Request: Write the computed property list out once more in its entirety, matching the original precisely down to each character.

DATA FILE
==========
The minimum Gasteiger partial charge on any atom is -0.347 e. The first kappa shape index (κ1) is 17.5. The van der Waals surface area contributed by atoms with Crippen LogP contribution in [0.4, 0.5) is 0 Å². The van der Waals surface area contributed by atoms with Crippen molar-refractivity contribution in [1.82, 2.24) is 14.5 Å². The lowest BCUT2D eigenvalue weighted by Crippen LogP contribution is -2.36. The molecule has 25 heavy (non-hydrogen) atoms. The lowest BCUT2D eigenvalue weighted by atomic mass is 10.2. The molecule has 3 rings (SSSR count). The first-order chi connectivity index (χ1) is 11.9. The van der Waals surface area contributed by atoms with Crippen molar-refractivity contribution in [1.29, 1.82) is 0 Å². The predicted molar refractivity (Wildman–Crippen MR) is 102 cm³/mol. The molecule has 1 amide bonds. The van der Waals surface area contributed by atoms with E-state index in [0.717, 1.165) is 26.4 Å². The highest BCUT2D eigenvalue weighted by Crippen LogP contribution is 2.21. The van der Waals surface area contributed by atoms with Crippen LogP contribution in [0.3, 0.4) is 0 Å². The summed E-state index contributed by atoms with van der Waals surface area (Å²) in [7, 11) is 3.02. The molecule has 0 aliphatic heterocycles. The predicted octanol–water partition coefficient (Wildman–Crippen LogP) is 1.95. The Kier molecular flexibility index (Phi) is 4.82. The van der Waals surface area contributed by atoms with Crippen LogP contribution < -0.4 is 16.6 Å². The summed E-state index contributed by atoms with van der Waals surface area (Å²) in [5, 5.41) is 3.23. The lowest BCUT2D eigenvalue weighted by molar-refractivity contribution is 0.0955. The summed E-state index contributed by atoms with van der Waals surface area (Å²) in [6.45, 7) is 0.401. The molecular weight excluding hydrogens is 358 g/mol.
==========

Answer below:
The minimum Gasteiger partial charge on any atom is -0.347 e. The first kappa shape index (κ1) is 17.5. The van der Waals surface area contributed by atoms with Crippen LogP contribution in [0.4, 0.5) is 0 Å². The van der Waals surface area contributed by atoms with Crippen molar-refractivity contribution in [1.82, 2.24) is 14.5 Å². The lowest BCUT2D eigenvalue weighted by Crippen LogP contribution is -2.36. The molecule has 25 heavy (non-hydrogen) atoms. The lowest BCUT2D eigenvalue weighted by atomic mass is 10.2. The molecule has 3 rings (SSSR count). The first-order chi connectivity index (χ1) is 11.9. The van der Waals surface area contributed by atoms with Crippen molar-refractivity contribution in [1.29, 1.82) is 0 Å². The predicted molar refractivity (Wildman–Crippen MR) is 102 cm³/mol. The molecule has 1 amide bonds. The van der Waals surface area contributed by atoms with E-state index in [0.717, 1.165) is 26.4 Å². The highest BCUT2D eigenvalue weighted by Crippen LogP contribution is 2.21. The van der Waals surface area contributed by atoms with Crippen LogP contribution in [0.3, 0.4) is 0 Å². The summed E-state index contributed by atoms with van der Waals surface area (Å²) in [7, 11) is 3.02. The molecule has 0 aliphatic heterocycles. The predicted octanol–water partition coefficient (Wildman–Crippen LogP) is 1.95. The Kier molecular flexibility index (Phi) is 4.82. The van der Waals surface area contributed by atoms with Crippen LogP contribution < -0.4 is 16.6 Å². The summed E-state index contributed by atoms with van der Waals surface area (Å²) in [5, 5.41) is 3.23. The lowest BCUT2D eigenvalue weighted by molar-refractivity contribution is 0.0955. The summed E-state index contributed by atoms with van der Waals surface area (Å²) in [6.45, 7) is 0.401. The molecular weight excluding hydrogens is 358 g/mol.